Cooking Living

How to have an ethical barbecue

24th May 2018

Yep, it’s finally barbecue season! And while you might be avoiding these common BBQ mistakes, are you keeping it eco? From buying sustainable charcoal to avoiding food waste, here are some easy ways to have an ethical barbecue this summer.

1) Fuel to the fire

Hot coals

The most basic – and important – element of any barbecue is the fuel you use to start it. Most likely, you’ll be using charcoal (unless you have a gas barbecue) so think about where it comes from. A lot of the charcoal you buy on the high street is made from unsustainable wood. This means it’s probably imported and has chemicals added to it so that it burns better. Reduce your carbon footprint, help preserve endangered rainforests and avoid tainting your food by opting for UK-grown sustainable charcoal. Check out Tregothnan’s pure English charcoal from Kent – no chemicals, sustainably harvested and home-grown. Or look out for the ‘Grown in Britain’ symbol.

2) Trade up to quality meat

Story Organic’s pasture-fed beef burgers. Even Adele reckons they’re the best.

Forget battery chickens and value-pack sausages. If you want a greener barbecue, it’s all about well-reared, higher-welfare meat. It’s not only far more ethical, it’s far tastier too. And if you have a good balance of quality meat and veggies (see below), it doesn’t need to cost the earth. Story Organic’s beef burgers come from their herd of slow-maturing, native-breed North and South Devon cows. They graze on pasture for as long as possible from early spring to late autumn, they’re free to roam and are fed a totally natural, 100% grass-based diet (read more here on why that’s a good thing for both animal welfare and the planet, too).

Kid goat meat is also emerging as a new and sustainable meat source. Just Kidding is a Wiltshire-based producer rearing male kid goats taken from the dairy industry. Commonly seen as a by-product, male kids are often killed at birth as they can’t produce milk. Just Kidding are rearing free-range, grass-fed kid goats as a sustainable meat alternative that would otherwise be wasted. 

3) Celebrate veggies

bbq veg

Barbecues don’t have to be all about the meat. Balancing quality, high-welfare meat with some delicious plant-based options is the best way to have an ethical barbecue. Embracing seasonal vegetables and cooking them well is a BBQ game-changer. Cook them on top of the grill in a roasting tray so that you can monitor the temperature and still get that smokey flavour. Alternatively, throw them on the barbecue as it’s cooling down or over indirect heat. Think whole charred spring onions or corn on the cob, grilled avocado finished with a squeeze of lime juice, or skewers of peppers, courgette ribbons and halloumi. Halve lemons and place them directly on the grill, then use tongs to squeeze the juice over at the end. Josh Katz of London’s Berber & Q has a lot more to say on the matter.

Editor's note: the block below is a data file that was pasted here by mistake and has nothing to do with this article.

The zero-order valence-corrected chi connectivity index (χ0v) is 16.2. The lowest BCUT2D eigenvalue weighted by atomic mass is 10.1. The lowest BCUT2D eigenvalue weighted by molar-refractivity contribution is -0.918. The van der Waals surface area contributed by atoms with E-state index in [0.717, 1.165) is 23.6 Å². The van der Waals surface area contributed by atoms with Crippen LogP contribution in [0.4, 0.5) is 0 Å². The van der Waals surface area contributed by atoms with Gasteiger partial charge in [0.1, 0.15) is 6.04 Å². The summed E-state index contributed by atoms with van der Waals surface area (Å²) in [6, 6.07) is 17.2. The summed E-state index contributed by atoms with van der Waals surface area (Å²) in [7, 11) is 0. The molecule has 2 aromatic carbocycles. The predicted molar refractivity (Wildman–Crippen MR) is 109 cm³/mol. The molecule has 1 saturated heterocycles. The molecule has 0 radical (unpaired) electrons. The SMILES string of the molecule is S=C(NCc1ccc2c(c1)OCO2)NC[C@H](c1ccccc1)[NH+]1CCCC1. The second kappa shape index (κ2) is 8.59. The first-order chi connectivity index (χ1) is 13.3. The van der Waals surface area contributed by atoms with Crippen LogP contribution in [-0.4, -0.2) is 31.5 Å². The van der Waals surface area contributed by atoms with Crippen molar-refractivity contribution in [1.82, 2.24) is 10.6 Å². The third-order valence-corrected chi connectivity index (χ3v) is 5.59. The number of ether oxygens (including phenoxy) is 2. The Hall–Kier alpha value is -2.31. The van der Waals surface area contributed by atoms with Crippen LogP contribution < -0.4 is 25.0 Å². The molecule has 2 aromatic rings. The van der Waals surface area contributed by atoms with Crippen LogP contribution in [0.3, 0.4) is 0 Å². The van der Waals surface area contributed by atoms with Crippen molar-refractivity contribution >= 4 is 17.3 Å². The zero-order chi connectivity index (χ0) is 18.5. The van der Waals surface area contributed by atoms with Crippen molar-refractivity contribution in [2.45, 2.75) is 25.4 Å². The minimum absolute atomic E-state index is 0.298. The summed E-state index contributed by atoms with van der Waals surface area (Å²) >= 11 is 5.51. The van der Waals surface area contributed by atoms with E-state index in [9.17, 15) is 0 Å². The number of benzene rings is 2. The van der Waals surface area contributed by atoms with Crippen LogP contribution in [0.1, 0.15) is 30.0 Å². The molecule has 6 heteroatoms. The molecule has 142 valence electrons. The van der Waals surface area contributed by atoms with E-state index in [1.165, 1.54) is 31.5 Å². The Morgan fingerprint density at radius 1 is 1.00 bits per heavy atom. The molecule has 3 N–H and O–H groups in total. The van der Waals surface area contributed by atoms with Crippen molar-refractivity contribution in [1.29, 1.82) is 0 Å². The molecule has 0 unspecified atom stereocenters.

4) Use fuel efficiently

grilled peaches

Make use of a cooling barbecue to grill a fruity dessert. Grilled peaches or pineapple work wonders as a BBQ pud, especially with yoghurt or ice cream. Chuck whole vegetables, like potatoes, sweet potatoes and onions (especially onions!) directly into the hot coals. Wrap them first in recycled tin foil. By the time you’re done with cooking everything else, they’ll be deliciously tender. 

5) Forget plastic


Did you know an estimated 8 million tonnes of plastic finds its way into the oceans every year? Avoid contributing to the problem and swap out plastic plates, cutlery and cups. Use your usual kitchen tableware or invest in some lightweight, durable alternatives if you’re taking your barbecue to the park.

6) What about leftovers?

Sick of sausages but you’ve got a surplus? Make these meatballs. Slit the skins and squeeze out the meat, then follow the steps in the recipe. Dry out burger buns in a low oven, blitz them into breadcrumbs and store in an airtight jar – delicious toasted and sprinkled over pasta bakes or for binding meatballs. Shred cooked meat into salads, sarnies or stews, and turn leftover baked potatoes into these fishcakes.  

Find everything you need for an ethical barbecue (including sustainable charcoal) at

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